Divorced parents using children's cellphones as tools of control

By Staff

Divorced parents may need to impose restrictions on their child’s cellphone use in order to prevent former spouses from undermining their role, Markham family law lawyer Andrew Feldstein tells

Feldstein, principal of the Feldstein Family Law Group, worries that a child’s cellphone can quickly become a tool of control by one parent over the other, with some using its location-tracking mechanism to follow a child’s movements when they are in the care of an ex.

In addition, he says the smartphone can also become an instrument of surveillance of the other parent, as well as the child.

“I’ve heard of parents who ask a child to walk around the house during Facetime or Skype conversations on the phone, or to take pictures of personal possessions,” Feldstein says.

He says constant phone calls or text messaging between the child and the non-caregiving parent frequently concern topics such as bedtime, vacation activities and meal choices.

“A mother or father might tell the child to excuse themselves during dinner so that they can report back on what’s being eaten,” he says.

Whatever the subject, Feldstein says excessive communication can become a way for the non-caregiving parent to “investigate and control” what the other is doing.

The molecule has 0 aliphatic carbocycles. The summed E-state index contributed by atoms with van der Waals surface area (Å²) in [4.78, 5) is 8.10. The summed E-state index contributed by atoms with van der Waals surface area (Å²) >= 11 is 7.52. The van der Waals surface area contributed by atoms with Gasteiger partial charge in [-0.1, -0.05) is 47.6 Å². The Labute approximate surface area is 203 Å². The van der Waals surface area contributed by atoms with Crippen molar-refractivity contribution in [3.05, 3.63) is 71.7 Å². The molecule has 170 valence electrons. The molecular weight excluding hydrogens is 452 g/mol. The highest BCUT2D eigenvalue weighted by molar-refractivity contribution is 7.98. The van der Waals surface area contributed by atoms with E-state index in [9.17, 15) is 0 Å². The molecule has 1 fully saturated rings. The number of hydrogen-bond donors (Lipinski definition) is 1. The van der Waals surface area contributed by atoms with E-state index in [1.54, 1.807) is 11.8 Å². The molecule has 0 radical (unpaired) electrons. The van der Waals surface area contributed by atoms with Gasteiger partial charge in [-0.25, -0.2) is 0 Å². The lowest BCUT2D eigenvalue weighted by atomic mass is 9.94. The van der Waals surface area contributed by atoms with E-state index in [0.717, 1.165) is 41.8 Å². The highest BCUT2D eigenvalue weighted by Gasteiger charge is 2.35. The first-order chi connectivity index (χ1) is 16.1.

“The message that’s being sent is that the other parent isn’t qualified or equipped, which undermines them and is harmful to the child,” he says.

“In my opinion, there needs to be a limit on communication because parents shouldn’t have an unfettered ability to communicate with children during days when they’re with the other parent,” says Feldstein.

The subject can be a tricky one to broach, but Feldstein says parents who suspect a phone is being used in a controlling manner should set clear rules for its use while the child is in their care. The reasons don’t have to be framed in terms of surveillance by the other parents, he adds.

“To begin with, you can have a discussion with the child about the location service, and indicate your desire to have it switched off because you don’t feel a need to follow them around at all times, as you trust the child,” Feldstein says.

If the feature is to be left activated, many phones allow emails to be sent to account holders whenever the “find-my-phone” service is used and that both parents should be signed up to receive them, he says.

“That keeps both sides honest,” Feldstein says.

In addition, he says a no-screen-time policy at the dinner table can help limit communication between the child and the other parent.

“Let your children know in clear and certain terms that while they’re in your house, they live by your rules. And when they’re with the other parent, that’s who sets the rules there,” Feldstein says.

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